Saturday, June 21, 2008

Active Memorial Displays - Grave in Avon North Carolina

You really need to see the detail in the image to understand it. Please click on the image above to see it larger.

There seems to be some signs of a change in the way we are inclined to memorialize the departed. The word “shrine” seems appropriate. Perhaps the beginning of this possible trend was the roadside memorial. We’ve all seen them, and there has been at least one photo project to document roadside memorials. I don’t now if it was in Camera Arts or another of the black and white photo magazines.

Contrasted with most graveyards (I’m reminded of my youth, driving by miles and miles of the Forest Lawn graveyard, stretching as far as the eye could see, on the Long Island Expressway) this is a far more vital and active way of memorializing. It also gives the living a means of expression in the present, rather than obsessing just on the past. Generally these memorials have some of the cherished possessions of the departed.

I’ve been following some these memorials in Avon, N.C. for a while, an old fishing community now driven by the Cottage industry : >. Avon lost its share of Watermen to the sea and to the Sound.

The town of Avon, on the Sound side, has an old church (now closed and moved somewhere else) that has a boardwalk to a ship launching pier. Each year a ceremony is held, and an empty skiff is launched to memorialize those who lost lives on the water. That same church has a graveyard that has some active memorial displays. The above image is a recently changed small memorial. The photograph above is a black and white image to which muted color has been added to a few elements. I found this the best way to deal with the somber nature of the subject.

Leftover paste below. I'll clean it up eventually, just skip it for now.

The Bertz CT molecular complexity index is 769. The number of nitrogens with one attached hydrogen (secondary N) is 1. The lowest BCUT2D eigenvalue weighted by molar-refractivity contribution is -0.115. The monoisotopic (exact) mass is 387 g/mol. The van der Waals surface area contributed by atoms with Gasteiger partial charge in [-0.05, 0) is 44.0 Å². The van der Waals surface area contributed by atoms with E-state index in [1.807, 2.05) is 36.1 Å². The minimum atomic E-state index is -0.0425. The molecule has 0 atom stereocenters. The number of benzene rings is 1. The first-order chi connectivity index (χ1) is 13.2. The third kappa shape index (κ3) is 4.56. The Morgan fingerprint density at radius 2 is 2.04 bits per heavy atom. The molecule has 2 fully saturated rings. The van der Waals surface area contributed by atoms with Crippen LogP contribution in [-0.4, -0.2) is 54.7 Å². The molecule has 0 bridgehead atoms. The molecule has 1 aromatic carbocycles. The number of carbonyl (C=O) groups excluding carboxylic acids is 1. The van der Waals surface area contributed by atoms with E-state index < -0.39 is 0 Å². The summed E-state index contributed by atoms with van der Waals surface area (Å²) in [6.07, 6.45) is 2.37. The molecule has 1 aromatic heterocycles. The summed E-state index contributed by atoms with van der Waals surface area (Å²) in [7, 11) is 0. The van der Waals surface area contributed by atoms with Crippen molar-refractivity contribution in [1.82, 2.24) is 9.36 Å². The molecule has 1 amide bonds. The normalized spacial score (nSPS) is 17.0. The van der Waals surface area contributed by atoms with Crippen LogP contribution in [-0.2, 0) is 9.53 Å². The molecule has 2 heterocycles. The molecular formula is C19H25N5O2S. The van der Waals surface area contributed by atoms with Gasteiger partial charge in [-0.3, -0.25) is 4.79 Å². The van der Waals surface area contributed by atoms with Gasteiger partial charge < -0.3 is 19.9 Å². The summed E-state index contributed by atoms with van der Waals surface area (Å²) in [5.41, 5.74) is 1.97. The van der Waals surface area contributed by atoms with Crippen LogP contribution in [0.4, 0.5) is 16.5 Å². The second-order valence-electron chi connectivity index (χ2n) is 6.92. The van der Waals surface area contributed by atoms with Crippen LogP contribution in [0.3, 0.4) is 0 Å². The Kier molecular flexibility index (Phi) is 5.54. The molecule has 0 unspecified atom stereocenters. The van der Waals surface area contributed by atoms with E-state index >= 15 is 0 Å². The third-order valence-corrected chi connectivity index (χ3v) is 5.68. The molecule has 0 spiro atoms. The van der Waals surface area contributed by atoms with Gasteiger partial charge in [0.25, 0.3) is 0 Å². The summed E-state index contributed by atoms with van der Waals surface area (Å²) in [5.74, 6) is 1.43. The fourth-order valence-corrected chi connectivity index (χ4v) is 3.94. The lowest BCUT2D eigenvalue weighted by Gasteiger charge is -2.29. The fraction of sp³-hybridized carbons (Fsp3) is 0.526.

David c.h. Brown said...

Hello Ed,
I came across your blog a couple of nights ago, and I quite enjoy your work. I am in the process of moving right now, and after I get resettled, I intend to get back to my first love, B & W photography. Your work and especially painting light with a flashlight is beautiful to say the least. I will be experimenting with this myself in the near future. Thank you for a sight that is about real photography. Dave

Ed Deasy said...


Thanks for the comments. I’d like to see how your experiments go when you get set up.

Light painting does work out well for night shots, and turns out to be easier to do than it might seem. With any kind of negative film, color or black and white, there’s enough latitude, so most experiments will come out better than you might think. Slide film has no tolerance for overexposure, and generally results in a disaster.

I can’t remember if I posted the method I use for “guessing” the exposure for light painting or not. Anyway, it goes like this;

I use a light meter to measure the flashlight I’m going to use, at approximately the distance from the subject that I plan to use the flashlight. I use the incident light dome and point it at the flashlight, with the time at 1 second, and take a measurement. I set that exposure on the lens (as an example F16, or whatever was read). I open the shutter and move the flashlight slowly enough to get the light to stay about a second on each area I want to come out well lit. If I want an area to come out darker, I move the flashlight faster. I always do a number of frames to increase the chance of getting one good one.

This is one that was done entirely with flashlight.
Both the light on the coffee cup and the reflection came from the flashlight.

Ed Deasy said...

Let's see if I can include the link

David c.h. Brown said...

Hi Ed,
Thank you muchly for the reply. I appreciate the starting reference specs for times and aperatures that you so kindly provided. I am hoping at some point in the future to post B&W Portraiture on my blog,
when the dust settles from my move.
I really appreciate your taking the
time to respond to my comments. It is much appreciated. Thanks, Dave